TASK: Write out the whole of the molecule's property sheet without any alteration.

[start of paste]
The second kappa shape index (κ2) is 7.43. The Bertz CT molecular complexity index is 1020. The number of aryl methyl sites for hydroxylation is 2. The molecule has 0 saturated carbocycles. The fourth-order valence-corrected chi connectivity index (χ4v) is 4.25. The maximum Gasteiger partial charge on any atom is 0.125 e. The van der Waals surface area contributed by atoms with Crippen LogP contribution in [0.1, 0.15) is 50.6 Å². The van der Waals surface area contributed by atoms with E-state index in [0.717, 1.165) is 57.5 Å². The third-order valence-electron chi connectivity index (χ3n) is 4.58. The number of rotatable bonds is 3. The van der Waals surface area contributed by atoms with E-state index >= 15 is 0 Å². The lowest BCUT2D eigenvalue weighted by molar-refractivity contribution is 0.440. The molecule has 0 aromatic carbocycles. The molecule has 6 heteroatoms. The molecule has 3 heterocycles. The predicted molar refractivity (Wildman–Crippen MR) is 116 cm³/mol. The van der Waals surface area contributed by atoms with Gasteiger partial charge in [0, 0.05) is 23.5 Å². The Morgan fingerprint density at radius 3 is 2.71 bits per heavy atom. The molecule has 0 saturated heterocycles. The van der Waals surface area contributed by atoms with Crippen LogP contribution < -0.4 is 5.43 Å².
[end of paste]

The second kappa shape index (κ2) is 7.43. The Bertz CT molecular complexity index is 1020. The number of aryl methyl sites for hydroxylation is 2. The molecule has 0 saturated carbocycles. The fourth-order valence-corrected chi connectivity index (χ4v) is 4.25. The maximum Gasteiger partial charge on any atom is 0.125 e. The van der Waals surface area contributed by atoms with Crippen LogP contribution in [0.1, 0.15) is 50.6 Å². The van der Waals surface area contributed by atoms with E-state index in [0.717, 1.165) is 57.5 Å². The third-order valence-electron chi connectivity index (χ3n) is 4.58. The number of rotatable bonds is 3. The van der Waals surface area contributed by atoms with E-state index >= 15 is 0 Å². The lowest BCUT2D eigenvalue weighted by molar-refractivity contribution is 0.440. The molecule has 0 aromatic carbocycles. The molecule has 6 heteroatoms. The molecule has 3 heterocycles. The predicted molar refractivity (Wildman–Crippen MR) is 116 cm³/mol. The van der Waals surface area contributed by atoms with Gasteiger partial charge in [0, 0.05) is 23.5 Å². The Morgan fingerprint density at radius 3 is 2.71 bits per heavy atom. The molecule has 0 saturated heterocycles. The van der Waals surface area contributed by atoms with Crippen LogP contribution < -0.4 is 5.43 Å².